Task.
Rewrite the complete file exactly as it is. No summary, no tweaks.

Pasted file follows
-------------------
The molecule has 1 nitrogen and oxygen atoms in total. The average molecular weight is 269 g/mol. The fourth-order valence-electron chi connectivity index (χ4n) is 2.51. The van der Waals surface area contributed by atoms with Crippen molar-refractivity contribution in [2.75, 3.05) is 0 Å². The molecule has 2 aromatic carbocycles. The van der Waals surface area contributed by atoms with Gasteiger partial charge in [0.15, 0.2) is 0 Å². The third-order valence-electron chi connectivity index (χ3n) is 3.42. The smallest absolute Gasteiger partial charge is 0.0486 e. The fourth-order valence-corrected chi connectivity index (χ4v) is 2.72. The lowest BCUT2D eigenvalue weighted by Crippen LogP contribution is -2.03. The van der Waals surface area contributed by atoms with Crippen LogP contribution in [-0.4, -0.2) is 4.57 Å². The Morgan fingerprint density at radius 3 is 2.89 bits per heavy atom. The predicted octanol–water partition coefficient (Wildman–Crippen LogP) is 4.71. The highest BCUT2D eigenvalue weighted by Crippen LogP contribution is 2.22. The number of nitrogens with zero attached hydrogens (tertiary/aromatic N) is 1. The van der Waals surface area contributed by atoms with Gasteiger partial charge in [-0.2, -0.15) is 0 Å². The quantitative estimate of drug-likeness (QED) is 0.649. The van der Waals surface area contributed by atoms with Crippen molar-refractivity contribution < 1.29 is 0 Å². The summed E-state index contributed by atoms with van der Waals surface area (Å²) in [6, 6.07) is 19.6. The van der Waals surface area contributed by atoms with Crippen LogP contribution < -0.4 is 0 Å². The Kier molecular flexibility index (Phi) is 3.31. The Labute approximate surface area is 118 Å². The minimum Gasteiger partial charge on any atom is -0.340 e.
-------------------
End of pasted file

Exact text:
The molecule has 1 nitrogen and oxygen atoms in total. The average molecular weight is 269 g/mol. The fourth-order valence-electron chi connectivity index (χ4n) is 2.51. The van der Waals surface area contributed by atoms with Crippen molar-refractivity contribution in [2.75, 3.05) is 0 Å². The molecule has 2 aromatic carbocycles. The van der Waals surface area contributed by atoms with Gasteiger partial charge in [0.15, 0.2) is 0 Å². The third-order valence-electron chi connectivity index (χ3n) is 3.42. The smallest absolute Gasteiger partial charge is 0.0486 e. The fourth-order valence-corrected chi connectivity index (χ4v) is 2.72. The lowest BCUT2D eigenvalue weighted by Crippen LogP contribution is -2.03. The van der Waals surface area contributed by atoms with Crippen LogP contribution in [-0.4, -0.2) is 4.57 Å². The Morgan fingerprint density at radius 3 is 2.89 bits per heavy atom. The predicted octanol–water partition coefficient (Wildman–Crippen LogP) is 4.71. The highest BCUT2D eigenvalue weighted by Crippen LogP contribution is 2.22. The number of nitrogens with zero attached hydrogens (tertiary/aromatic N) is 1. The van der Waals surface area contributed by atoms with Gasteiger partial charge in [-0.2, -0.15) is 0 Å². The quantitative estimate of drug-likeness (QED) is 0.649. The van der Waals surface area contributed by atoms with Crippen molar-refractivity contribution < 1.29 is 0 Å². The summed E-state index contributed by atoms with van der Waals surface area (Å²) in [6, 6.07) is 19.6. The van der Waals surface area contributed by atoms with Crippen LogP contribution < -0.4 is 0 Å². The Kier molecular flexibility index (Phi) is 3.31. The Labute approximate surface area is 118 Å². The minimum Gasteiger partial charge on any atom is -0.340 e.